The Ugly:


5-10 KW Aran.  Three of his wins were slap-down wins, one pull-down, and one honest force-out.  The slap-downs and pull-down all were henka wins.  Ugly stuff.  Aran, we’re friends.  Grow some potatoes and fight straight-up sumo now!

There you have it, friends.  Temperatures will cool down, so save your sweatin’ till November!

6 responses to “Virgil Valentine’s Autumn Basho Top 10

  1. Really? Hakuho threw two bouts? If he was so sure of yusho why didn’t he throw his bout on the last day and give us a three way play off?

    What you say about Harumafuji is pretty interesting. I wonder if that was Kaio’s strategy all those years too, going kadoban every other tournament and somehow pulling out the wins he needed to maintain his rank. These guys are pretty well paid aren’t they! Wow!

  2. It was Senshuraku and Hakuho just wanted to pick up the trophy and go home. On top of that, if there was a three-way playoff, he’d have to stand up on the dohyo and fight the Geek, Kissy, and all of the Kokugikan rooting for his loss.

  3. That makes sense. I bet he might have thrown the final bout if it was going to be a two-way play off, just to prove that he could beat his opponent no matter how much the pressure was on. But a three-way play off is risky – he would have to fight one rikishi first and then the second rikishi might win…

    Has there ever been a three way play off? How much time to the rikishi get in between bouts? How do they figure out who fights who first?

  4. Oh there have been several three way play offs, and even play offs with more. A year or two back there was a seven-way play off in Makushita! It happens from time to time, even in Makuuchi when there isn’t a dominant Yokozuna.

    They get the normal time limit between bouts…five minutes or so.

    How do the figure out who fights who? Drawing straws. Think old-school.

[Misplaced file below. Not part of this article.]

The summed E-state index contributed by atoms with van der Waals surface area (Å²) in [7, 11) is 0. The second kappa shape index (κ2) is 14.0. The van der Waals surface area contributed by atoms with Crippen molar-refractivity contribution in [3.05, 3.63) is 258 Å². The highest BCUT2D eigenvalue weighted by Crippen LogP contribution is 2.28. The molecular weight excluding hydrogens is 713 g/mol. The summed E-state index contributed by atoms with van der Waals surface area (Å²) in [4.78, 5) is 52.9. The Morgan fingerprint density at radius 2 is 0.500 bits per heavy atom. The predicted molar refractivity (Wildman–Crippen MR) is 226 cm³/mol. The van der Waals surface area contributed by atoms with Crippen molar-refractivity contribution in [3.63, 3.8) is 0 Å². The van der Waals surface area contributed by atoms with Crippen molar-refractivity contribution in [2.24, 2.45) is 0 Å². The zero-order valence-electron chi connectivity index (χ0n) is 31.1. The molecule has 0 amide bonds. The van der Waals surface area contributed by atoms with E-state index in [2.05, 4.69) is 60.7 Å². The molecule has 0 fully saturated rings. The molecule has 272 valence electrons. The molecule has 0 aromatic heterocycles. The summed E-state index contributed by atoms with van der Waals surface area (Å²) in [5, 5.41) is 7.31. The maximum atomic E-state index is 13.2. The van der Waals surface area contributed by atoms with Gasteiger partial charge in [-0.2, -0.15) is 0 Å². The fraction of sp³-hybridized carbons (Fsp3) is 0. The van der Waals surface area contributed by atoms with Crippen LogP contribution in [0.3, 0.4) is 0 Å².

5. You may get a kick out of my only comment to all this. So I’ve probably mentioned that my brother and I have a Fantasy Sumo system. And going into the last 3 bouts I was up 97-95. We sat, holding our breath, not fast-forwarding to build up all the “delightful tension.”
    First match – he has Kisenosato (I have had the Kid in my stable forever, but couldn’t afford to keep him anymore ((in our system, the longer you keep rikishi the more you have to pay them))) and I have Goeido.
    Next bout is the Geek vs. Bart. I picked up the Geek with money I freed up by letting The Kid go. He’s had Baruto ever since we started in Sept. 09.
    Final bout – it all comes down to the last match – Harumafuji vs. Hakuho. He’s had Hakuho since day one also (I drafted Asashoryu – we won 2 of 3 yusho – then you all know what happened. 😦 ) and I was running Harumafuji. Despite bringing home a stack of envelopes LAST TIME for me (yes – we have prize money in wax-sealed envelopes, tied together with ribbon, and we chop three times before we take them), Harumafuji had been a let down this time around – if he had just gotten a couple simple wins we wouldn’t be in this situation.
    Then it happened – he lost and my brother comes back to win 98-97.
    A sumo-storybook comeback.
    I’m just sharing because you all are probably the only nerds on the planet who would appreciate! 🙂

    As a sidenote: Gagamaru and Kotoshogiku won me some envelopes for their special prizes, so I celebrated that evening with a dram of Balvenie Peated Cask and a Partagas Black.

  6. Regarding the cases of Hakuho v Kisenosato and Hakuho v Kotoshogiku: yeah, they were, in almost all certainty, yaocho. So what? it’s nothing new, and it’s nothing that is going to end. Let’s deal with the fact that this happens, and move on.

    Chris, we here do a Guess the banzuke contest every basho. I usually claim or share the 1st place slot, but a ton of mistakes, some idiotic, some very idiotic, led me to an embarrassing loss this basho. Unlike you, I had no envelopes to cry myself to sleep on, my whisky was decent at best, and my cigar was good for the price, but over-all a let down. However, I am a huge proponent of the Partagas family. Nice choices (at least in regards to smoke and drink), and here’s to a better basho in Kyushu.